In this study, we have formulated a mechanistic mathematical model to solely predict pro-tumorigenic and pro-metastatic effects generated by the host in response to therapy, while eliminating from the formula the direct anti-tumor activity of the drug. As a readout for the host response to therapy, we evaluated three previously characterized variables [3, 8], namely CEP levels in peripheral blood and the effect of plasma derived from chemotherapy-treated mice on migratory and invasive properties of tumor cells in vitro. The variables were tested at different doses of chemotherapy and at specified time-points after drug administration. Our results show that doses below a specific threshold do not generate a host response and therefore are less likely to contribute to tumor cell aggressiveness. Above this dose threshold, measurements of the host response are saturated to maximal values. Classically, such a saturation can be modeled by means of Emax models , which when coupled to pharmacokinetics models for the concentration time course, were indeed found appropriate for the CEP and migration variables. Counter-intuitively however, when modeling concurrently the time-course of the effect and the dose dependence, for the invasion assays, a model based on this approach was found unable to adequately reproduce the data. Instead, an “activation-based” model was proposed where the dose (instead of the concentration) directly triggers the effect. Predictions of these two different models – activation-based versus pharmacokinetics-based – differ as follows: in the first case, the duration of the effect mostly depends on the dose being below or above the threshold, while in the second case, the duration increases with increasing dosage. Investigating further a global model including all the host effects, we found that the migration and CEP variables, while relying on the same structural model, had different coefficients (and thus different durations). The generalizability of this mathematical model to additional doses and durations was validated by comparing predictions of the model with experimental results at a different dose and time point. Importantly, we next validated our mathematical model by evaluating tumor cell aggressiveness in vivo. To do so, we used an experimental lung metastasis model in mice ‘pre-conditioned’ with different doses of PTX chemotherapy and injected with tumor cells at different time points following drug administration. Our previous study indicated that such an approach solely evaluates the effect of the host in response to chemotherapy , as opposed to the tumor-mediated response of spontaneously growing tumors treated with chemotherapy.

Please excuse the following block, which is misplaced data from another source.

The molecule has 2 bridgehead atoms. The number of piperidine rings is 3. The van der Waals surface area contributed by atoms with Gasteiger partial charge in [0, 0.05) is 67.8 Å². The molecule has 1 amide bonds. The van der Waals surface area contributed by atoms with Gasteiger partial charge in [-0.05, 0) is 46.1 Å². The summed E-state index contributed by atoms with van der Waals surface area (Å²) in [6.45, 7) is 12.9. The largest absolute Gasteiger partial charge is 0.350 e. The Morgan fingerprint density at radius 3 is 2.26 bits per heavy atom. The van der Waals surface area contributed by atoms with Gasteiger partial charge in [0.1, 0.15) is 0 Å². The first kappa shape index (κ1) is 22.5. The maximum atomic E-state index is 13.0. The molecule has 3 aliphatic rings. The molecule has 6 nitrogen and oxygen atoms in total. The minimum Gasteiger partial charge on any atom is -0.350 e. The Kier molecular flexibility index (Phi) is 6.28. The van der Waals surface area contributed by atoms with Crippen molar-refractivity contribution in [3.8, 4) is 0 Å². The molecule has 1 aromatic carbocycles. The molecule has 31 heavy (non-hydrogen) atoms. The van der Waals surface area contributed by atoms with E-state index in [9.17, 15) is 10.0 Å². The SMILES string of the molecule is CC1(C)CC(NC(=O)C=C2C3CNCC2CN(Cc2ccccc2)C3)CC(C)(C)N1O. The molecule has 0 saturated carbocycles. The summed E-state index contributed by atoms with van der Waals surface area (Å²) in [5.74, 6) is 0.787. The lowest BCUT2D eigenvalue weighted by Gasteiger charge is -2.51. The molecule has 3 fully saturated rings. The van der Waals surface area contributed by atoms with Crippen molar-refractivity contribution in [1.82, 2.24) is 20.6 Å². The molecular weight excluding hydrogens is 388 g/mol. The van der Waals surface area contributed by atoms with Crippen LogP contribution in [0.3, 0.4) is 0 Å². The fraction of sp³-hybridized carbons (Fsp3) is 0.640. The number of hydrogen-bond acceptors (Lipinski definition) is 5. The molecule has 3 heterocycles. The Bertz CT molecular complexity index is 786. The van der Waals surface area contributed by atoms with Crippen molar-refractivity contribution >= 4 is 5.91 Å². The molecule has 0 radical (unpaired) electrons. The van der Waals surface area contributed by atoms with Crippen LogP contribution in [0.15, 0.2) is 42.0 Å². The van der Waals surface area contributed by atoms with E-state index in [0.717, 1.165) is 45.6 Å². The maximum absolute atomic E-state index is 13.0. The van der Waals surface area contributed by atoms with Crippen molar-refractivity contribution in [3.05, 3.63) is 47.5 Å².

Pharmacokinetic-pharmacodynamic approaches in oncology have so far mostly focused on modeling hematological toxicities and few of them have been dedicated to efficacy [39, 40]. Methods employed for modeling the efficacy of cytotoxic drugs have linked the effect to the drug concentration by means of well-established differential equations for description of tumor growth . Apart from the classical log-kill Skipper-Schabel-Wilcox  and Norton-Simon  models, more recent works include: transit compartments modeling damaged cancer cells [43, 44], an interface effect compartment  or models specific to metronomic chemotherapy based on the assumption of an anti-angiogenic action of the cytotoxic drug [20, 21, 46]. Counterintuitively however, when concurrently modeling the time-course of the effect and the dose dependence for the invasion assays, a model based on this approach was unable to adequately reproduce the data. Importantly, this inadequacy with the data was structural and not merely quantitative. No PK-based model would be able to describe this data, as any such model would exhibit a plateau phase, which is absent in our data. Therefore, despite the fact that our PK-based model uses previously published parameter values  rather than parameters calibrated from actual concentration data, the conclusion that a PK-based model does not fit the invasion data remains valid. Instead, an ‘activation-based’ model is proposed where the dose directly triggers the effect.